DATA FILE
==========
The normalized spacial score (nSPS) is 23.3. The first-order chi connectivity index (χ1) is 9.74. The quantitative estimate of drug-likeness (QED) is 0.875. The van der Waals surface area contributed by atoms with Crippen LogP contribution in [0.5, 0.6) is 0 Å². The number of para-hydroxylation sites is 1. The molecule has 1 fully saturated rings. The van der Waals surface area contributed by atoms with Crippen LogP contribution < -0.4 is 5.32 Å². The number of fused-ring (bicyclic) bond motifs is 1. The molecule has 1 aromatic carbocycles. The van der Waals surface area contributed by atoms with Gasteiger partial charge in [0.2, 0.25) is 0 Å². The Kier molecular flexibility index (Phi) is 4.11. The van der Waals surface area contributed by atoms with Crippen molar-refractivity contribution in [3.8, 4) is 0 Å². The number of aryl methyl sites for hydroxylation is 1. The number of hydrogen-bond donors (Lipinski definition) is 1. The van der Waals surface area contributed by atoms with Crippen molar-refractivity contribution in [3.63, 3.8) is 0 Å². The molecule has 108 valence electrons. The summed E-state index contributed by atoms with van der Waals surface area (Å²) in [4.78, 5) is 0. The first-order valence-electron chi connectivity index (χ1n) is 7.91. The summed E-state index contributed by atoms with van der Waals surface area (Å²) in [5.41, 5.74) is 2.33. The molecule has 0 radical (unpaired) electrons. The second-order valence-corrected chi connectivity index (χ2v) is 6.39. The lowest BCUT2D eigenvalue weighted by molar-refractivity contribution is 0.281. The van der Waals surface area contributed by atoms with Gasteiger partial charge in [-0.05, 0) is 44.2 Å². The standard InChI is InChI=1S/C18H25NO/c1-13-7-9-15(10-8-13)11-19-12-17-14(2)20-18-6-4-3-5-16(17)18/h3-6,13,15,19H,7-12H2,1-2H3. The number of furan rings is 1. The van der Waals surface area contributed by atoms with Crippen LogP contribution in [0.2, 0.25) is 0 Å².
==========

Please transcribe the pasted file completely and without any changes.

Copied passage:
The normalized spacial score (nSPS) is 23.3. The first-order chi connectivity index (χ1) is 9.74. The quantitative estimate of drug-likeness (QED) is 0.875. The van der Waals surface area contributed by atoms with Crippen LogP contribution in [0.5, 0.6) is 0 Å². The number of para-hydroxylation sites is 1. The molecule has 1 fully saturated rings. The van der Waals surface area contributed by atoms with Crippen LogP contribution < -0.4 is 5.32 Å². The number of fused-ring (bicyclic) bond motifs is 1. The molecule has 1 aromatic carbocycles. The van der Waals surface area contributed by atoms with Gasteiger partial charge in [0.2, 0.25) is 0 Å². The Kier molecular flexibility index (Phi) is 4.11. The van der Waals surface area contributed by atoms with Crippen molar-refractivity contribution in [3.8, 4) is 0 Å². The number of aryl methyl sites for hydroxylation is 1. The number of hydrogen-bond donors (Lipinski definition) is 1. The van der Waals surface area contributed by atoms with Crippen molar-refractivity contribution in [3.63, 3.8) is 0 Å². The molecule has 108 valence electrons. The summed E-state index contributed by atoms with van der Waals surface area (Å²) in [4.78, 5) is 0. The first-order valence-electron chi connectivity index (χ1n) is 7.91. The summed E-state index contributed by atoms with van der Waals surface area (Å²) in [5.41, 5.74) is 2.33. The molecule has 0 radical (unpaired) electrons. The second-order valence-corrected chi connectivity index (χ2v) is 6.39. The lowest BCUT2D eigenvalue weighted by molar-refractivity contribution is 0.281. The van der Waals surface area contributed by atoms with Gasteiger partial charge in [-0.05, 0) is 44.2 Å². The standard InChI is InChI=1S/C18H25NO/c1-13-7-9-15(10-8-13)11-19-12-17-14(2)20-18-6-4-3-5-16(17)18/h3-6,13,15,19H,7-12H2,1-2H3. The number of furan rings is 1. The van der Waals surface area contributed by atoms with Crippen LogP contribution in [0.2, 0.25) is 0 Å².